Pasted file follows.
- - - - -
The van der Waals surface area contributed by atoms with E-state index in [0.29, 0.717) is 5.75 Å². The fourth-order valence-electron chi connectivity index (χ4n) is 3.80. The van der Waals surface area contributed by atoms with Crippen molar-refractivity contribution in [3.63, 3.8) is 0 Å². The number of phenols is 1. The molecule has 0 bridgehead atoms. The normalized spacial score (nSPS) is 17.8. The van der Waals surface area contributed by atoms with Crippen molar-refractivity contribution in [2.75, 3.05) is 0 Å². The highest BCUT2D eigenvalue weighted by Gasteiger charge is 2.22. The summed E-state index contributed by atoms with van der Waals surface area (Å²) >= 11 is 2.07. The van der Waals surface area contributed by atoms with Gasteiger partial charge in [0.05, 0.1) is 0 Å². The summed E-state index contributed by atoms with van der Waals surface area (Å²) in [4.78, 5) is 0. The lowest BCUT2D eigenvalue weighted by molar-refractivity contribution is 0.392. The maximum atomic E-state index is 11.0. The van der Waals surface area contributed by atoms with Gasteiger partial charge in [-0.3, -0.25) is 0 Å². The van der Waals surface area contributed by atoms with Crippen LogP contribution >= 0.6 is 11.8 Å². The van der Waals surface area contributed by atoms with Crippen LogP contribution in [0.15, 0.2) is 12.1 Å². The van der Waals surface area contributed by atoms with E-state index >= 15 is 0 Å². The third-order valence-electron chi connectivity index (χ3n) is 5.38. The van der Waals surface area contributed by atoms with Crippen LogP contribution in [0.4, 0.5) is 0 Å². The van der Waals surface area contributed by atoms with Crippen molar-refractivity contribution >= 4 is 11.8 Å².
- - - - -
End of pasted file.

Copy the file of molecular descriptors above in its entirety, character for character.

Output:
The van der Waals surface area contributed by atoms with E-state index in [0.29, 0.717) is 5.75 Å². The fourth-order valence-electron chi connectivity index (χ4n) is 3.80. The van der Waals surface area contributed by atoms with Crippen molar-refractivity contribution in [3.63, 3.8) is 0 Å². The number of phenols is 1. The molecule has 0 bridgehead atoms. The normalized spacial score (nSPS) is 17.8. The van der Waals surface area contributed by atoms with Crippen molar-refractivity contribution in [2.75, 3.05) is 0 Å². The highest BCUT2D eigenvalue weighted by Gasteiger charge is 2.22. The summed E-state index contributed by atoms with van der Waals surface area (Å²) >= 11 is 2.07. The van der Waals surface area contributed by atoms with Gasteiger partial charge in [0.05, 0.1) is 0 Å². The summed E-state index contributed by atoms with van der Waals surface area (Å²) in [4.78, 5) is 0. The lowest BCUT2D eigenvalue weighted by molar-refractivity contribution is 0.392. The maximum atomic E-state index is 11.0. The van der Waals surface area contributed by atoms with Gasteiger partial charge in [-0.3, -0.25) is 0 Å². The van der Waals surface area contributed by atoms with Crippen LogP contribution >= 0.6 is 11.8 Å². The van der Waals surface area contributed by atoms with Crippen LogP contribution in [0.15, 0.2) is 12.1 Å². The van der Waals surface area contributed by atoms with E-state index >= 15 is 0 Å². The third-order valence-electron chi connectivity index (χ3n) is 5.38. The van der Waals surface area contributed by atoms with Crippen LogP contribution in [0.4, 0.5) is 0 Å². The van der Waals surface area contributed by atoms with Crippen molar-refractivity contribution >= 4 is 11.8 Å².